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The effects of involuntary interinstitutional relocation on the physical, psychosocial, and cognitive functioning of older individuals

Ann M Laughlin, University of Nebraska - Lincoln

Abstract

Relocation can be disruptive to any individual, but for the elderly, this can be a traumatic event, one that can alter the quality of life. This study occurred when a home closed suddenly, forcing the relocation of residents. The purpose of this study was to determine if the process of involuntary relocation had an effect on those relocated. A mixed methods design was utilized and consisted of four parts: mortality statistics; instrumentation; chart reviews; and case studies. Mortality rates one year after relocation were significantly higher when compared to a control group. Nine individuals completed the Dementia Quality of Life Tool, Geriatric Depression Scale, Lubben Social Support Network Scale, and UCLA Loneliness Scale. Mean scores on the sub scales for quality of life all decreased after relocation; however, the only significant changes were in the areas of positive and negative affect. Scores on the geriatric depression scale improved after relocation. Chart reviews (25) consisted of obtaining data from the Minimum Data Set upon initial admission and 3, 6, 9, and 12 months after relocation. Data obtained related to cognitive abilities, mood, and physical functioning. Mean scores were lower at every point in time when compared to the scores pre-relocation, however, the difference in scores were not significant. A repeated measures ANOVA was used to determine if there was a significant difference in an individual's scores over the periods examined. There was no significant effect over time. Case studies were completed on relocated residents and family members. An interview was conducted and key questions were used to initiate discussion. Four themes were identified: perceptions of care, powerlessness, sense of loss, and anger. Findings suggest that health care providers need to allow individuals as many choices as possible, thereby providing them with a sense of control in the event of relocation. Assessing an individual's attitude toward the move, their strengths, and concerns is vital in order to facilitate adjustment to the new environment. ^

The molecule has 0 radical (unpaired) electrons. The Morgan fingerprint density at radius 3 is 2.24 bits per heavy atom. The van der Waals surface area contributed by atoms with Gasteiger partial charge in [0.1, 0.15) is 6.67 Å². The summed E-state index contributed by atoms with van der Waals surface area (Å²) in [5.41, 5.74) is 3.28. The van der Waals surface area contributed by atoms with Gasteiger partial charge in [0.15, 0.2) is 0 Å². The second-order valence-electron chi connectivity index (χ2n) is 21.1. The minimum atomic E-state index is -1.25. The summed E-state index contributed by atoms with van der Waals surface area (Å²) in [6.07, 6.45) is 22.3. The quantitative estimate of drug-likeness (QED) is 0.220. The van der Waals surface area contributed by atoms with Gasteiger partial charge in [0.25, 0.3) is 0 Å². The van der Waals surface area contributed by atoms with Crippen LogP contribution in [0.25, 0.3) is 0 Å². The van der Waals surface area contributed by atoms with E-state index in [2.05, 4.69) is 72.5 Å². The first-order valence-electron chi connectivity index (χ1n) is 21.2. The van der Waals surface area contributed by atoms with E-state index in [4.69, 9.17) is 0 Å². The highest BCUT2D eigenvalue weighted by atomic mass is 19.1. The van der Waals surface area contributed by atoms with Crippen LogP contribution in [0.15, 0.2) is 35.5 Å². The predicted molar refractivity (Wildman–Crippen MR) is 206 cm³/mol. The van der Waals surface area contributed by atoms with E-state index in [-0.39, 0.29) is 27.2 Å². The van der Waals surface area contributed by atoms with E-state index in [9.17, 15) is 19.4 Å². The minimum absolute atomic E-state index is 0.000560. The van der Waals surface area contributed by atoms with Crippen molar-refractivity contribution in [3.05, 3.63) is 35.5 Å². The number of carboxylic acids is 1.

Subject Area

Gerontology

Recommended Citation

Laughlin, Ann M, "The effects of involuntary interinstitutional relocation on the physical, psychosocial, and cognitive functioning of older individuals" (2005). ETD collection for University of Nebraska - Lincoln. AAI3163995.
http://digitalcommons.unl.edu/dissertations/AAI3163995

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